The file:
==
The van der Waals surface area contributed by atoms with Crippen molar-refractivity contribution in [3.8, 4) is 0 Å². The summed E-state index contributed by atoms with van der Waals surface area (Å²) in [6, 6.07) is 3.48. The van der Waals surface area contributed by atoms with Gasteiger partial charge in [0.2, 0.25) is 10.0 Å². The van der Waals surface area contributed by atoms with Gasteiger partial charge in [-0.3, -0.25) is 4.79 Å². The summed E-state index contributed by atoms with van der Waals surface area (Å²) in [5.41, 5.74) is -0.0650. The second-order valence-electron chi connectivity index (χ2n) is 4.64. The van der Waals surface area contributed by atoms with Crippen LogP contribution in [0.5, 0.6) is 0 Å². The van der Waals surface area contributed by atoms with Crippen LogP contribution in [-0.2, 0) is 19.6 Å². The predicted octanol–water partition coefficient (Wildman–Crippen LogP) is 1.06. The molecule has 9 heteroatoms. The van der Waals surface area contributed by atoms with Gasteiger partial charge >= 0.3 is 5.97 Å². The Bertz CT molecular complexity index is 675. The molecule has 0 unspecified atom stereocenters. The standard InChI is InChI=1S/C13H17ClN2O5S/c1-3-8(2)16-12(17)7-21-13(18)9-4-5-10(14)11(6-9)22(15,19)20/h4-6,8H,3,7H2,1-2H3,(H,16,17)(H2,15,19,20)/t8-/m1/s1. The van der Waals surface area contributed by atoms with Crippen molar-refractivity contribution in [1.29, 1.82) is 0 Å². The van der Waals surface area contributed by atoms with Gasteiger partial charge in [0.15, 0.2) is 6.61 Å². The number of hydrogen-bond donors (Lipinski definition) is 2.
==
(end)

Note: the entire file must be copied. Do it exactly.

The van der Waals surface area contributed by atoms with Crippen molar-refractivity contribution in [3.8, 4) is 0 Å². The summed E-state index contributed by atoms with van der Waals surface area (Å²) in [6, 6.07) is 3.48. The van der Waals surface area contributed by atoms with Gasteiger partial charge in [0.2, 0.25) is 10.0 Å². The van der Waals surface area contributed by atoms with Gasteiger partial charge in [-0.3, -0.25) is 4.79 Å². The summed E-state index contributed by atoms with van der Waals surface area (Å²) in [5.41, 5.74) is -0.0650. The second-order valence-electron chi connectivity index (χ2n) is 4.64. The van der Waals surface area contributed by atoms with Crippen LogP contribution in [0.5, 0.6) is 0 Å². The van der Waals surface area contributed by atoms with Crippen LogP contribution in [-0.2, 0) is 19.6 Å². The predicted octanol–water partition coefficient (Wildman–Crippen LogP) is 1.06. The molecule has 9 heteroatoms. The van der Waals surface area contributed by atoms with Gasteiger partial charge >= 0.3 is 5.97 Å². The Bertz CT molecular complexity index is 675. The molecule has 0 unspecified atom stereocenters. The standard InChI is InChI=1S/C13H17ClN2O5S/c1-3-8(2)16-12(17)7-21-13(18)9-4-5-10(14)11(6-9)22(15,19)20/h4-6,8H,3,7H2,1-2H3,(H,16,17)(H2,15,19,20)/t8-/m1/s1. The van der Waals surface area contributed by atoms with Crippen molar-refractivity contribution in [1.29, 1.82) is 0 Å². The van der Waals surface area contributed by atoms with Gasteiger partial charge in [0.15, 0.2) is 6.61 Å². The number of hydrogen-bond donors (Lipinski definition) is 2.